#7 - Canine Multifocal Retinopathy (CMR) is another genetic disease that affects the retina. CMR causes small lesions to form on the retina, which can lead to vision loss. While not all dogs with CMR have vision loss or show signs of the disease, it can be detected through genetic testing. Dogs that carry the gene for CMR should not be bred.
# 8 - Primary Hyperoxaluria (PH) is a genetic disease that affects the liver and kidneys. Dogs with PH produce too much oxalate, which can lead to the formation of kidney stones and kidney failure. According to the ACC, signs of the disease start to show up as early as 3-4 weeks old and will eventually result in kidney failure. In some dogs, managing the disease through dietary changes and medication is possible. Dogs with PH should not be bred.
In addition to these Coton de Tulear breed genetic issues, other health challenges are also possible for all small dogs regardless of breed. These challenges include obesity, tracheal collapse, arthritis, hypoglycemia, broken bones, disc disease, and heart disease.
Just because the Coton is more prone to specific genetic diseases doesn't mean it's a foregone conclusion. There are things you can do to lower the odds of these health problems cropping up.
It's a bit like our own health, isn't it? If heart disease runs in your family, it doesn't mean you're destined to face the same fate. By making healthy choices, you can outsmart your genes.
The same goes for your Coton. You're not just at the mercy of genetics; there are proactive steps you can take to help ensure your dog leads a healthier, happier life. It's all about turning those possibilities into opportunities for wellness.
Genetics are a possibility, not a certainty.
No.1 - Provide daily care and maintenance: Cotons de Tulear require daily care and maintenance to keep them healthy and happy. This includes grooming, dietary needs, and physical and mental activities. Here are some tips to keep your Coton in good condition.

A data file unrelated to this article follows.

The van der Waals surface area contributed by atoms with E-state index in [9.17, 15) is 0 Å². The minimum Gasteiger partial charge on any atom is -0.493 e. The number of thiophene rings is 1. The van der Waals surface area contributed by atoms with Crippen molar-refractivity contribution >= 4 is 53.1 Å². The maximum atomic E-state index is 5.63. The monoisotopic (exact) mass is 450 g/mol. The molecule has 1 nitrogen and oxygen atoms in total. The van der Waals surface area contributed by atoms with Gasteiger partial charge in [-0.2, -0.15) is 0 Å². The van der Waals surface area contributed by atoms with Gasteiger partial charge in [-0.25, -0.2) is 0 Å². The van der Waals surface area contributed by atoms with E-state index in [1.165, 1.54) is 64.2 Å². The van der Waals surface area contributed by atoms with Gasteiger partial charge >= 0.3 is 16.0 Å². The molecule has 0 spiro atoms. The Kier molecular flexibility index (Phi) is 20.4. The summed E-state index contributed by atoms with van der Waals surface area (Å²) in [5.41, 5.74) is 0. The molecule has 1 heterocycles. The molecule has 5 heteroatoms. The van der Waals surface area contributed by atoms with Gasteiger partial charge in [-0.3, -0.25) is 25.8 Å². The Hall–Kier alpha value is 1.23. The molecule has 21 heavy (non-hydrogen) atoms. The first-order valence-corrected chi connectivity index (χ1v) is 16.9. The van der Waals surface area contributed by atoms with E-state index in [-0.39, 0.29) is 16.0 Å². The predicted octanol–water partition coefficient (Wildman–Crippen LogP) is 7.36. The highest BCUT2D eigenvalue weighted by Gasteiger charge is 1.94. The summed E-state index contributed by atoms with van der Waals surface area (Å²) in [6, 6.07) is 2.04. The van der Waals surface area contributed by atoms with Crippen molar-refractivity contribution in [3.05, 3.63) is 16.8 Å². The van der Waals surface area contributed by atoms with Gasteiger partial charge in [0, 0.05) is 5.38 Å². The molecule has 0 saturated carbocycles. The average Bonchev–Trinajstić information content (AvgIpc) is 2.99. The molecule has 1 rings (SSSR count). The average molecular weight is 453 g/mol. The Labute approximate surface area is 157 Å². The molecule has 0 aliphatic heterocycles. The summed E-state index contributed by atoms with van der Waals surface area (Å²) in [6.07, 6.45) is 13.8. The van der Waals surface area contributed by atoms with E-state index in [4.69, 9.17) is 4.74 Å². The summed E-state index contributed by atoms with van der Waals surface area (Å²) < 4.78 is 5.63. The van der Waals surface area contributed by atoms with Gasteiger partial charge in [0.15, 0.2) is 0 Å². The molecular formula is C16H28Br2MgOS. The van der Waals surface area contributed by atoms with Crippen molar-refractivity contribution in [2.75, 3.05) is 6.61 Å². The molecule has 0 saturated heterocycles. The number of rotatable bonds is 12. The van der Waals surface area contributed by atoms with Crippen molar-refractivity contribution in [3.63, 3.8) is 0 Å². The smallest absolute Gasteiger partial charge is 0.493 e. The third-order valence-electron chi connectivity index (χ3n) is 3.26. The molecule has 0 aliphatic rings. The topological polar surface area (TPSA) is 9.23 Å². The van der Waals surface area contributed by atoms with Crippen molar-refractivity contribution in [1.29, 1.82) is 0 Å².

No.2 - Behavior Modification: Cotons are known for being intelligent, friendly, affectionate, and playful dogs. However, like any breed, they can develop certain behavioral issues if not properly trained and socialized. Two important behavioral traits to consider when owning a Coton de Tulear are separation anxiety and socialization.
No. 3 - Breeding and Puppy Care: Your dog's genetics and early puppy care are the beginning of their health journey and can lay the foundation for their entire life. These early factors play a huge role in shaping their journey into adulthood:
One of the things I've learned from having a dog with health challenges is that you have to be prepared for this responsibility when you decide to bring a puppy home.
There are things you can do to mitigate potential health concerns, as discussed above, and you can prepare financially by getting pet insurance, but the main thing you can do is love your dog in sickness and in health. My sweet Lucy has taught me so much about unconditional love. What a gift she is!
Learn more about Coton de Tulear health issues,(and much more) in Meet the Cotons: Everything You Need to Know About Living with and Loving the Wonderful and Quirky Coton de Tulear.